6 September 1888
A spirit of dissatisfaction, according to the London Correspondent of the Manchester Courier, prevails throughout the police in the Metropolis. While rumours of important changes to be made in the Metropolitan police force are in circulation, whispers of discontent are heard in the city. The repeated failures of the police to trace murderers and other criminals has led to the exchange of recriminations. In future Scotland Yard will not be able to count, as heretofore, upon the protection of the Home Office whenever they may be attacked in the House of Commons or elsewhere.
WHEN the CRIME was COMMITTED
FUNERAL OF THE VICTIM
The murderer of Mary Ann Nicholls, in Whitechapel, has not yet been arrested. Latest information, from a reliable source, is to the effect that, unless the unforeseen happens, and a participator in the crime confesses - in which case a free pardon would be at once granted to the lesser criminal - no arrest will be made until Mr. Wynne-Baxter has concluded his investigations at the forthcoming adjourned inquiry. More than one man, however is suspected and watched.
There were large crowds round Buck's-row, this afternoon, the numbers being augmented by many Jews, now observing one of their special holidays. The sightseers mainly assembled to witness the funeral of the victim as the cortege passed through Whitechapel on its way to Ilford Cemetery. The hearse and two mourning coaches were followed by a concourse of people for a considerable distance along the Whitechapel-road. Two mourners were the father and son of the deceased. The coffin bore the inscription, "Mary Ann Nicholls, aged 42. Died August 31st, 1888."
An important statement, throwing considerable light on a point hitherto surrounded with some uncertainty - the time the crime was committed in Buck's-row, or the body deposited there - was made this afternoon by Mrs. Harriet Lilley, who lives two doors from the spot where the deceased was discovered. Mrs. Lilley said: - I slept in front of the house, and could hear everything that occured in the street. On that Thursday night I was somehow very restless. Well, I heard something I mentioned to my husband in the morning. It was a painful moan - two or three faint gasps - and then it passed away. It was quite dark at the time, but a luggage went by as I heard the sounds. There was, too, a sound as of whispers underneath the window. I distincly heard voices, but cannot say what was said - it was too faint. I then woke my husband, and said to him, "I don't know what possesses me, but I cannot sleep to-night." Mrs. Lilley added that as soon as she heard of the murder she came to the conclusion that the voices she heard were in some way connected with it. The cries were very different from those of an ordinary street brawl.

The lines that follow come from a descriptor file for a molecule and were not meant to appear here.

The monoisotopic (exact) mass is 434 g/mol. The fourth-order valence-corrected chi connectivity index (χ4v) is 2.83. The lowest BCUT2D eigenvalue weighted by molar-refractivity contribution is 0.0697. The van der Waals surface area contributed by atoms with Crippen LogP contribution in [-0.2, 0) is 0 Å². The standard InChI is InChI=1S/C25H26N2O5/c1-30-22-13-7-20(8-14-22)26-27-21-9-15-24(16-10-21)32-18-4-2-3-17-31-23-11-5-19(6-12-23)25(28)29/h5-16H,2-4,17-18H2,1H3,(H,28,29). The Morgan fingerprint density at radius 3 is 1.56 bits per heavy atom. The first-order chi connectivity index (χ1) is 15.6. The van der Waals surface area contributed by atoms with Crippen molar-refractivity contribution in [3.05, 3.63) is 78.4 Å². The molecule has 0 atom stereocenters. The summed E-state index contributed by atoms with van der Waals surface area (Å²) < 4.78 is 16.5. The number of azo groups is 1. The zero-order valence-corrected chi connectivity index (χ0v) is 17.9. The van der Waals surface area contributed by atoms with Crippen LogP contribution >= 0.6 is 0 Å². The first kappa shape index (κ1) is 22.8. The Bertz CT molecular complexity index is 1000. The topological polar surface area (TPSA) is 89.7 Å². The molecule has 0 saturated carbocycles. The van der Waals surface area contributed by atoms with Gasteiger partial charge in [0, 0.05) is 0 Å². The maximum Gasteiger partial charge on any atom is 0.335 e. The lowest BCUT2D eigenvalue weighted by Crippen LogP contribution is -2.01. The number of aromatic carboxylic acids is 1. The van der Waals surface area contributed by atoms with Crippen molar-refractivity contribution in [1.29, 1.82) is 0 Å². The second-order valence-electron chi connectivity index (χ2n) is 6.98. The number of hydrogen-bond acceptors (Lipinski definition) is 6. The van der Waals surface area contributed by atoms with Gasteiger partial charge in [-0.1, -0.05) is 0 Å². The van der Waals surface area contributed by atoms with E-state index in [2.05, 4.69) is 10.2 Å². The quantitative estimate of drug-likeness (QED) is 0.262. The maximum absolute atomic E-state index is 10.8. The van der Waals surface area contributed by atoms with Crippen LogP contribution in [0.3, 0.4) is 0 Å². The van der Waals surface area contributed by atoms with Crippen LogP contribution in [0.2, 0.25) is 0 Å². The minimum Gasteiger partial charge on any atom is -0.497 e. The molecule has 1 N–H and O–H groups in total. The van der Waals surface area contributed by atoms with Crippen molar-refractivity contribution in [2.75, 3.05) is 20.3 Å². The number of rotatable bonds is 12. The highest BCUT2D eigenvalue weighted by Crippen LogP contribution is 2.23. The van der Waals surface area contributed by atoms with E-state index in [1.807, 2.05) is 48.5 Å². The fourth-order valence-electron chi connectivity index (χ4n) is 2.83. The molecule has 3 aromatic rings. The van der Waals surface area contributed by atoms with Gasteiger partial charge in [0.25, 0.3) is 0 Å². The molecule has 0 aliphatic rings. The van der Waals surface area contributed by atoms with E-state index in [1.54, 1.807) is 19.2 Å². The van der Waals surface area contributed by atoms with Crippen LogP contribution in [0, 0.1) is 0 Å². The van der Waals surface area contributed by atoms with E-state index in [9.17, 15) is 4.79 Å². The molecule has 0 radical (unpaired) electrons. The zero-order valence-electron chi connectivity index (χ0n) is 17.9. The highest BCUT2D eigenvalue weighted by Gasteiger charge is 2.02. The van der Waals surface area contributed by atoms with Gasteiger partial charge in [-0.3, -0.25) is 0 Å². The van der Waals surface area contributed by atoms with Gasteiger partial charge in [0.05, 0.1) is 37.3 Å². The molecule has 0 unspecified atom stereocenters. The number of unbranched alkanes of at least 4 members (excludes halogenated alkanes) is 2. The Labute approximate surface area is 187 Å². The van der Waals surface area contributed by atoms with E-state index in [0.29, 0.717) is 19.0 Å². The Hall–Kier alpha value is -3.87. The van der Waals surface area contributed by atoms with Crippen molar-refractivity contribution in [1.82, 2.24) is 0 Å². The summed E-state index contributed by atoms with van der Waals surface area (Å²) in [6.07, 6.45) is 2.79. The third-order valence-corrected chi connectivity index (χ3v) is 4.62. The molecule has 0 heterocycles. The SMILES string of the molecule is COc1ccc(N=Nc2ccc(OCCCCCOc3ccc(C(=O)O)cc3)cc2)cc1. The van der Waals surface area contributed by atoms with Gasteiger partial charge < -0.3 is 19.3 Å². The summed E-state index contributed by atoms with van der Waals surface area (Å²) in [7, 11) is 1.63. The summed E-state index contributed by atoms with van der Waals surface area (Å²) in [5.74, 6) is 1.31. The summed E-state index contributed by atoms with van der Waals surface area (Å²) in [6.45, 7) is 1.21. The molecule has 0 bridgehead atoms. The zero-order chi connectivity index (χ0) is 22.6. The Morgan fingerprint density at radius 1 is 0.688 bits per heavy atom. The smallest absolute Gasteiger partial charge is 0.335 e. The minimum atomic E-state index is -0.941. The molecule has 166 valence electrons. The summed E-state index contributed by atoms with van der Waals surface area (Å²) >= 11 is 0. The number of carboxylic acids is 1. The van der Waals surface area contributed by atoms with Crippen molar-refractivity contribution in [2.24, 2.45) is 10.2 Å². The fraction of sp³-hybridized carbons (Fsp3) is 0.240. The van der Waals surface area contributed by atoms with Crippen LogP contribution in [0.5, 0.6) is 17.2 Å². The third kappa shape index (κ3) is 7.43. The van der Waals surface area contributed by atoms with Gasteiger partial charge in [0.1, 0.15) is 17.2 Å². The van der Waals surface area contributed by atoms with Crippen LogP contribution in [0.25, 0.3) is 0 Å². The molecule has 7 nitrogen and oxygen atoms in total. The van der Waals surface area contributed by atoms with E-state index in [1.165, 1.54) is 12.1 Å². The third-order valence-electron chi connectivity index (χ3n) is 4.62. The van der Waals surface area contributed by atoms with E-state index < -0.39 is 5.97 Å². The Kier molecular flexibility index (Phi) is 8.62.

It has been ascertained that on the morning of the date of the murder a goods train passed on the East London Railway at about half-past three - the 3.7 out from New-cross - which was probably the time when Mary Ann Nicholls was either killed or placed in Buck's-row.
HOW THE DIFFERENCES AROSE.
Mr. Monro's transmigration to the Home Office has occasioned considerable surprise. It is still a matter of comment in many quarters. According to the London correspondent of the Manchester Guardian, we have not yet heard the whole story about it. When Parliament assembles, the full particulars may be expected to be made public, and it is thought Sir C. Warren will not then look so black as he is now painted. It will turn out, there is good reason to believe (so the Correspondent mentioned above says), that the late Assistant-Commissioner was the direct representative of the Home Secretary at Scotland-yard, with a very special object in view. Sir Charles Warren has always objected to the transformation of the detective department into a political police, and was at loggerheads with Mr. Monro over the latter's espionage of Irish Members of Parliament and the further attempt to connect some of them with convicted dynamitards. Mr. Monro's evidence on the subject before the Select Committee on the regulations for the admission of strangers to the Houses of Parliament will be remembered.
"I am very glad you have come, constable. I broke the window." This is how Arthur Simmonds, 21, a labourer, addressed Police-constable Hill, on the night of Aug. 29. Simmonds was standing with other persons, outside the shop of Mr. Otto Groose, a stay-maker of 187, High-street, Islington. The constable noticed that a pane of glass, valued at £15, had been broken. The constable asked Simmonds why he had done it. He replied, "I am hard up, and would rather go to prison than to the workhouse." At the Middlesex Sessions, to-day, however, he said the window was broken before he arrived, and a man gave him a penny to say that he had broken it. He was found guilty, and Warder Jones, who said the prisoner went about dressed in artillery uniform playing a cornet, proved thirteen previous convictions. He was sentenced to ten months' imprisonment, with hard labour.